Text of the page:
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Mopar1973Man

Intake Temp Vs. MPG.

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Now for the last 2 winters here I've been studying the impact of the intake temperature vs. MPG. I keep coming back to finding myself desiring warmer air over winter cold air. The breaking point where I see a absolute fall in MPGs is right at 50-60*F outside and then the MPG's start failing and continue to fall as outside temp get closer to 0*F. So to give you a feel of the change in MPG's.

60*F outside air temp = 100*F IAT Temp = 23 MPG

0*F outside air temp = 50*F IAT Temp = 19 MPG

So for the MPG game you need all the warm air you can get... But if you looking to pull hard on the rollers (dyno) I would which back to running cold air for the HP/TQ performance.

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A lot of people say they lose mileage when they switch to winter fuel too.

I really don't... I've been holding 19-20 MPG most of the winter. But I see a increase in MPG once I get down south where its warmer it always rises. Come back to the cold and watch it fall... Remember I can see instant MPG number not doing hand math...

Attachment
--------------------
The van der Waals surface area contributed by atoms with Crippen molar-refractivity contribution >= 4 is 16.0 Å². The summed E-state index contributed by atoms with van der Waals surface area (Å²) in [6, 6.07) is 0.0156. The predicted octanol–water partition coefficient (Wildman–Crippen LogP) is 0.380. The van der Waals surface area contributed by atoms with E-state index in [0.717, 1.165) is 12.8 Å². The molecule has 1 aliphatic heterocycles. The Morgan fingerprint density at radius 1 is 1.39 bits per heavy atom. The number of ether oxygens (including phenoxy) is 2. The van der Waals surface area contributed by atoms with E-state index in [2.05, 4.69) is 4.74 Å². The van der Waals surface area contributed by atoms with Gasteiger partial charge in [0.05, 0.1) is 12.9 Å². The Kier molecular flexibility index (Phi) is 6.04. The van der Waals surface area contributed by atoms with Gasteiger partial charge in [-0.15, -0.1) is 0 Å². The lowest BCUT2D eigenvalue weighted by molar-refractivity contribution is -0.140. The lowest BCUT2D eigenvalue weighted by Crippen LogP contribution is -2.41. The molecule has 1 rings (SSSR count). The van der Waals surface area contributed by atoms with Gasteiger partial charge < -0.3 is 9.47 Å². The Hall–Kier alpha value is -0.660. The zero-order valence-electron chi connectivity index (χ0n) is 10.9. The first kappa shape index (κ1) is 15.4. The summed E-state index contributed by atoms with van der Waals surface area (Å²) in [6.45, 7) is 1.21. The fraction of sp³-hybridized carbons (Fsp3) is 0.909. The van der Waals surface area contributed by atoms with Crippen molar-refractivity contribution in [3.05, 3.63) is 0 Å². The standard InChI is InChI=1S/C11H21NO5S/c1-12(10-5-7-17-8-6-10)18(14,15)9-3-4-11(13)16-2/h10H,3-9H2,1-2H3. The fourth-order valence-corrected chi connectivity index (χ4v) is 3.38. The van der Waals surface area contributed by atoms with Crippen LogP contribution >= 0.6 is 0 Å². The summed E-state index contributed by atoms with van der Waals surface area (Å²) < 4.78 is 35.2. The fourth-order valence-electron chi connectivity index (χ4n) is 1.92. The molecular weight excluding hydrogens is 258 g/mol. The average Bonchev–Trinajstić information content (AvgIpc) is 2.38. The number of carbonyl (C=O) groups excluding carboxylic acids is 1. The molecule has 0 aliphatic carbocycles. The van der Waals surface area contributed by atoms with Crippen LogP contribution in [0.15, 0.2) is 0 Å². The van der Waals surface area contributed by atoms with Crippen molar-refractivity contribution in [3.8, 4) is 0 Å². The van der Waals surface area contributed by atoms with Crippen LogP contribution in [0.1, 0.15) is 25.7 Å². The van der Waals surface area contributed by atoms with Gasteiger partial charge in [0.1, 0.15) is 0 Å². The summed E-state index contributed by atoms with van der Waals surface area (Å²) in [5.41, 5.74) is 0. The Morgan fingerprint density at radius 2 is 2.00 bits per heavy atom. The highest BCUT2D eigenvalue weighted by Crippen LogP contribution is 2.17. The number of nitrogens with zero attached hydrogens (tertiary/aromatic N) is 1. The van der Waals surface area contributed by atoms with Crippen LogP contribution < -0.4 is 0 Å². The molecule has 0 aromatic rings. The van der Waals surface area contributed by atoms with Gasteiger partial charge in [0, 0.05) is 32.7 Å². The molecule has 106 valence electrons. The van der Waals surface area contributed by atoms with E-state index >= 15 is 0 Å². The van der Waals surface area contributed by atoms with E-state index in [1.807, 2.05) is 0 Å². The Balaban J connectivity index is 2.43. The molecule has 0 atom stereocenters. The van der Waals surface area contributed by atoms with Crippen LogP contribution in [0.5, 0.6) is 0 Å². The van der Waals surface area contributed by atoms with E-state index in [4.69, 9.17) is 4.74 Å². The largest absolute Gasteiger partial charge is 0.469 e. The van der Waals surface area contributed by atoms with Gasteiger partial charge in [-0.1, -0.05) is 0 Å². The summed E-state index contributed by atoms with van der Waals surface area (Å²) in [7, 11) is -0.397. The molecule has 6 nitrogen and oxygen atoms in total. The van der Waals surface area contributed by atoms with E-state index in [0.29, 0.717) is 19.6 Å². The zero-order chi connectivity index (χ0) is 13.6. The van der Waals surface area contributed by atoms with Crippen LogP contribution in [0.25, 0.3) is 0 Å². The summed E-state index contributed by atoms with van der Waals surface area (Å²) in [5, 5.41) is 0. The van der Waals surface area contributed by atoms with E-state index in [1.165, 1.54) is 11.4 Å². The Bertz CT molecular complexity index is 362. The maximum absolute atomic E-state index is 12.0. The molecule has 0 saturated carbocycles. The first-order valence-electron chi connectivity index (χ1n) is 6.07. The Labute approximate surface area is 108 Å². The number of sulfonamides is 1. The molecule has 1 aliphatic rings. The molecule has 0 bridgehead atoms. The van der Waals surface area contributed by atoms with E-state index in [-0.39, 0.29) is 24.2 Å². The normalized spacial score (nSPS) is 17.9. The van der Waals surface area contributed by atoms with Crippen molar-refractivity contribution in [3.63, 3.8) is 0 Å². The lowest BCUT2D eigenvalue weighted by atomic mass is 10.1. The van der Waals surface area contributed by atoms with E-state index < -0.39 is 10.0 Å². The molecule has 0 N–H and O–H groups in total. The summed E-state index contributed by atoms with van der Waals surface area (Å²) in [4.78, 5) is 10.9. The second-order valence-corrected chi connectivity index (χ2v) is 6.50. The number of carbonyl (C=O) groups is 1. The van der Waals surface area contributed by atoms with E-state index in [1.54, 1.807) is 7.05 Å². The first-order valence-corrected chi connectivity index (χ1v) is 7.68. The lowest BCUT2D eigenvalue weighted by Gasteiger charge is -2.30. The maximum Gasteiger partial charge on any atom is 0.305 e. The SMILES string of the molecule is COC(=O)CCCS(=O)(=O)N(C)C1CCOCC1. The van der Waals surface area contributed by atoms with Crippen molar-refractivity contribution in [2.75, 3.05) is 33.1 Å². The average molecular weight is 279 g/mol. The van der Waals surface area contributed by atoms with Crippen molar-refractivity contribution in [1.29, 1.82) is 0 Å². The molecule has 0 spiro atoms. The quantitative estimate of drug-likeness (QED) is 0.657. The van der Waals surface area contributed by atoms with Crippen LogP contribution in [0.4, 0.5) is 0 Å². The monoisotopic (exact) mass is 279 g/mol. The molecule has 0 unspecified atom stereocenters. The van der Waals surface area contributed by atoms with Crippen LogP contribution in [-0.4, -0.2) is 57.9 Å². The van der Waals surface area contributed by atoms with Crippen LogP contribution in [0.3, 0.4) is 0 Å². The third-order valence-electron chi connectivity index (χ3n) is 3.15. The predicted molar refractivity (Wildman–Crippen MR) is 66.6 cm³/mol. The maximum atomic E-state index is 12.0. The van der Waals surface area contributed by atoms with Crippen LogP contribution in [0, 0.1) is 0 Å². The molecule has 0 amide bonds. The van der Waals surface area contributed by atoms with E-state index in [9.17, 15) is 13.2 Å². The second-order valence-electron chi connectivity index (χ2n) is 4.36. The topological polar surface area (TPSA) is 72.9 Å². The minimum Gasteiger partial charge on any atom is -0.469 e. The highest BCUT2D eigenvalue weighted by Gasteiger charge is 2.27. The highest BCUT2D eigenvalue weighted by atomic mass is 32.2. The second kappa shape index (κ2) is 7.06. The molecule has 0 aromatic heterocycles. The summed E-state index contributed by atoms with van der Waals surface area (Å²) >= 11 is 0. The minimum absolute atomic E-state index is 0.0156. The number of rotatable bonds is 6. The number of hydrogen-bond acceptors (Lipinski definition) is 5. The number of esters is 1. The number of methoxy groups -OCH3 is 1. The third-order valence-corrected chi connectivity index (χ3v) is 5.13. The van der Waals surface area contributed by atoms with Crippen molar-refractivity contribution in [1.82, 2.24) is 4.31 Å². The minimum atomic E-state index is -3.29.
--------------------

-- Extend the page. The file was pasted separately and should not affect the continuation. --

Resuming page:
1996 Dodge 1500

[ame=http://www.youtube.com/watch?v=8I7JOW3tFUo]Ride in the 96 Dodge - YouTube[/ame]

2002 Dodge 2500 Diesel

[ame=http://www.youtube.com/watch?v=SRQdoPs_tLo]New Meadows Valley - Cruising at 55 MPH - YouTube[/ame]

So I can compare outside air temp, intake manifold temp and MPG all in one shots to see changes from environment. Like saying I'm cruising around Caldwell, ID and Ontario, OR at 60*F and looking at 23 MPG on the very same tank of fuel now get to New Meadows, ID and start see a loss of about 3 MPG (20 MPG) because the sun has gone down and the temp is already 20*F out...

Edited by Mopar1973Man

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Hmmmm, New Meadows ~3900' elevation, Caldwell ~2400' elevation. A variable, but not a GIANT one.

As previously noted, D2 has more Btu/gallon than D1, which contains more than kerosene. That wouldn't affect same-tank numbers, though. Irritatingly, kerosene costs more than D1, which costs more than D2. Sooo, you pay progressively more for progressively less. Grrrr!

Can you bypass the intercooler? :bat::td::nono::puke:

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This is interesting! I have always suspected this but usually everyone is after bigger power numbers than anything so they always lean that direction. I have not got set up yet to do any checking like you have been doing. Good job!

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My range of elevation from McCall, ID to Riggins, ID is from 5,200 down to 1,800 ft.. Of course it takes more fuel and energy to climb that to roll down.

Now to eliminate the variables of the ECM I've been running what I call a "MPG Fooler". I've got a 2.2K ohm resistor plugged into the IAT sensor plug that fools the ECM to seeing 143*F in the manifold constantly. Last 2 years now I've never been below 19-20 MPG all winter. But now unplug the fooler and hook the IAT up and the MPG will fall down to 16-17 MPG.